Lemon-Chocolate Olive Oil Cake



  • 2 oz semi-sweet chocolate coarsely chopped
  • 2 oz milk chocolate coarsely chopped
  • 2 cups all-purpose flower
  • 2 teaspoons baking powder
  • 1/4 teaspoon fine sea salt
  • 1 cup granulated sugar
  • 3 large eggs (at room temperature)
  • 1/2 teaspoon pure vanilla extract
  • 3/4 cup full-fat greek-style yogurt
  • Finely grated zest of 1 lemon plus 2 tablespoons fresh lemon juice
  • 3/4 cup extra-virgin olive oil, plus more for greasing
  • Confectioners’ sugar for dusting

In middle school I took my very first Home Ec class. I remember two things: one, my teacher was awful…I’m talking MEAN with a capitol M; and two: the year was divided into two sections. The first half of the year we were to learn how to sew….and the project at hand: boxer shorts. The second half of the year was devoted to baking.

Let’ssssss talk about the first half of the year: sewing.

I remember (for WHATEVER reason) I chose to make cow-pattern boxer shorts….? I also remember ditching that class… A LOT. When it came time to present our final project in front of the class, I stood up to show off my cattle-laid drawers… Ok, not only were the shorts PAINFULLY uneven, they literally fell apart when I held them up….It’s safe to say I didn’t pass.

When semester two came around, I remembered how important A) showing up to class was, and B) the necessity of following directions. I also discovered that there was a science to baking! If you followed the directions exactly as written you scarcely had an issue. If you ventured off book….helllllllo sunken cake!! Luckily, I learned a thing or two from my cow pants, and I stayed on book producing some very delectable treats 🙂  And thus, my love for baking was born!

Here’s to hoping the below recipe helps you to fall….or re-fall….in love with baking as well.

Directions: (the recipe has been altered by me, but the directions are exactly the same as found in Williams-Sonoma’s “Rustic Italian.”)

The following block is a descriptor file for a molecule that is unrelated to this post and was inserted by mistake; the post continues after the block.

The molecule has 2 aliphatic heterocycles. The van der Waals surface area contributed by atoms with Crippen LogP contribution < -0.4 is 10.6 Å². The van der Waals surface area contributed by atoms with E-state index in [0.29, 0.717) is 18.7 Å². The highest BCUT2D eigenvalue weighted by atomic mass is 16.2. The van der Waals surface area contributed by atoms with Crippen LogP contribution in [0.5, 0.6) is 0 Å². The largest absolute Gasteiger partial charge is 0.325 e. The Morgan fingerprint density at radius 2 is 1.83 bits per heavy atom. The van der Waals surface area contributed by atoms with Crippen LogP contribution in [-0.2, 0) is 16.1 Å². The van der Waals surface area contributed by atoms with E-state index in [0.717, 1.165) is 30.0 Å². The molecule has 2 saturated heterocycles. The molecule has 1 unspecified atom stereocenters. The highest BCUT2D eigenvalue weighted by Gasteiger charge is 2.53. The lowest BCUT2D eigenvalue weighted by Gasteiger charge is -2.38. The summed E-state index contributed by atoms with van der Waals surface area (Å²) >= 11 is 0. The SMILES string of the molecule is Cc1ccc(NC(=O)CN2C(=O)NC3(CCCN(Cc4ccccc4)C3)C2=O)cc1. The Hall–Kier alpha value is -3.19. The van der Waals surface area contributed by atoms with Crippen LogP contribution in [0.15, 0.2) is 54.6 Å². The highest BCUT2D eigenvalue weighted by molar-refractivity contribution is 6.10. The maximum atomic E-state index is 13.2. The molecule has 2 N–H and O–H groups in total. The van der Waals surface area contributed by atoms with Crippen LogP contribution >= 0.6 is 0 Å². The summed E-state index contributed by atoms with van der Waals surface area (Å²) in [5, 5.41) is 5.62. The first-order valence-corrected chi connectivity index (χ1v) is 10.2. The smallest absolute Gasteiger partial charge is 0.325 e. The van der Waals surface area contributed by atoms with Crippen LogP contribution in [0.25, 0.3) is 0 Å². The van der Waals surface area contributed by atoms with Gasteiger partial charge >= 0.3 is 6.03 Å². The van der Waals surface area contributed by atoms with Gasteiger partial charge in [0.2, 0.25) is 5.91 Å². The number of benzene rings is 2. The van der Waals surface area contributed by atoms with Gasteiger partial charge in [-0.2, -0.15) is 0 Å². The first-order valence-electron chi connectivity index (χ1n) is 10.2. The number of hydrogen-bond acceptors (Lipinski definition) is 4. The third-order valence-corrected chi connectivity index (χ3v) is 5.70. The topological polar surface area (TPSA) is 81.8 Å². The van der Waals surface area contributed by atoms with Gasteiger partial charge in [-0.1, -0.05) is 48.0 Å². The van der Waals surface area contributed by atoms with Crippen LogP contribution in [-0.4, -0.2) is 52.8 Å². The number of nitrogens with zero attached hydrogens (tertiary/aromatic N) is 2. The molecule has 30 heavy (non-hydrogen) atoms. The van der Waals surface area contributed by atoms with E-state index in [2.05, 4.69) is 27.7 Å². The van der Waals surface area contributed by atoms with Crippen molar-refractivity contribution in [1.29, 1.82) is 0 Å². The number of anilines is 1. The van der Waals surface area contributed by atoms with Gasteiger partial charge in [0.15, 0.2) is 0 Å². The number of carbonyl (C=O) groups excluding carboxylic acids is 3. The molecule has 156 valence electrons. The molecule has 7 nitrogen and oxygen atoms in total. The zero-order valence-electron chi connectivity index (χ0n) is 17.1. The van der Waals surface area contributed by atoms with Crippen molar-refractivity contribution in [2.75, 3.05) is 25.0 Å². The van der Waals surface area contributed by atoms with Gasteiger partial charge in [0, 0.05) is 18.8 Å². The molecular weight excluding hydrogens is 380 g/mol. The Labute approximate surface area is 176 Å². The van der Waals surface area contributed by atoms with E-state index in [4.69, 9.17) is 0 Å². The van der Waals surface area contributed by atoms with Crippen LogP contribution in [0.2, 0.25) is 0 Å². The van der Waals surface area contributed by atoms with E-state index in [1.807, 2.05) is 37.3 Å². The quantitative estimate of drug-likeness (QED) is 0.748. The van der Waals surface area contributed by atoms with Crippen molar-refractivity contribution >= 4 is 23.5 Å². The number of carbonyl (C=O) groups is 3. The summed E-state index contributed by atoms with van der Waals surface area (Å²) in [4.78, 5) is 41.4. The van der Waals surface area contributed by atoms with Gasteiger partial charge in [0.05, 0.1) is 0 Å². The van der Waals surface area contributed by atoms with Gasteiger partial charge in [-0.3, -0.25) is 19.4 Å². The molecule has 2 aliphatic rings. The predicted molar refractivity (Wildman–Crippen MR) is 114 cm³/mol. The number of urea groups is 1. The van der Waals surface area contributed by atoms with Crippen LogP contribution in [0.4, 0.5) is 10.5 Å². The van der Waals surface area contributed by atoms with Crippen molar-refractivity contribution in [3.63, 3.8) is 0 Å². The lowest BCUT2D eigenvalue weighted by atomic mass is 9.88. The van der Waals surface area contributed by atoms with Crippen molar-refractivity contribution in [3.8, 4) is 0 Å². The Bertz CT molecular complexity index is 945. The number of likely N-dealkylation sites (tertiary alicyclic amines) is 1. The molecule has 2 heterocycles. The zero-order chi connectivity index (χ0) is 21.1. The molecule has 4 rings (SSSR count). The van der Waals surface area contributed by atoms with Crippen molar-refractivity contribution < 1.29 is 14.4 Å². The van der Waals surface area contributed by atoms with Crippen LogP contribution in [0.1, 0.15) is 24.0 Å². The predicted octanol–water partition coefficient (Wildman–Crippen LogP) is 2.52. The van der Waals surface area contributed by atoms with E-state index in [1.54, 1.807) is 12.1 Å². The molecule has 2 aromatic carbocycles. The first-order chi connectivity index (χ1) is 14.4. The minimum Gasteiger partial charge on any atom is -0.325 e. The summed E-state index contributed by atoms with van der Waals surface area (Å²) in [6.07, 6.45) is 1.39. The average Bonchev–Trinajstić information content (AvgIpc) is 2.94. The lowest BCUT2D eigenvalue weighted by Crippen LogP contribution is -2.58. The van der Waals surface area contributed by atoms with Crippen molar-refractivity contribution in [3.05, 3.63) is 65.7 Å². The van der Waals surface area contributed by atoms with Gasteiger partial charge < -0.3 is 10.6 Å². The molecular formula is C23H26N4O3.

“Preheat the oven to 350* F. Put the chocolate in the top of a double boiler and set over (but not touching) barely simmering water. Heat, stirring, until the chocolate has melted. Remove from the heat and let cool slightly.


In a bowl, whisk together the flour, baking powder, and salt. Set aside. In a large bowl, using an electric mixer set on high speed, beat together the granulated sugar and eggs until pale in color. Beat in the vanilla. Add half of the flour mixture, beating until just incorporated. Beat in the yogurt and lemon juice, and then the remaining flour mixture. With the motor running, beat in the olive oil just until smooth.


Scoop about one-third of the batter into a clean bowl and gently fold in the chocolate. Stir the lemon zest into the rest of the batter.



Lightly oil a 9-by-5-inch loaf pan. Fill the pan with alternating spoonfuls of the lemon and chocolate batters. Swirl a large, thin-bladed knife in an “S” pattern through the batters to create the marbled effect.


Bake until a cake tester inserted into the center comes out clean, 45-50 minutes. Transfer to a wire rack and let cool for 20 minutes. Carefully invert the cake onto the rack, then place upright on a cutting board. Cut the cake into thick slices and arrange, slightly overlapping, on a platter. Dust with confectioners’ sugar and serve.”

What Worked:

This cake is SO beautiful, and SO moist. I adapted the recipe to fit my particular taste buds. Originally this recipe called for 4oz of bittersweet chocolate. However, I enjoy my desserts on the sweeter side, so I, instead, opted for a blend of semi-sweet and milk chocolate. The combination, along with the punch from the lemon, and the silkiness of the olive oil makes this a dessert I will definitely come back to again and again.

What DIDN’T Work:

Truthfully, there isn’t anything about this recipe that didn’t work. PAAAAAAARAISE!!!!


Here’s a little quick tip: when baking, I ALWAYS set the timer for less time than is called for. So, if a recipe calls for me to bake something for 45-50 minutes, then I bake it for 35 minutes and add time from there. Remember, you can always bake something for longer…but once it’s burnt, it’s burnt.



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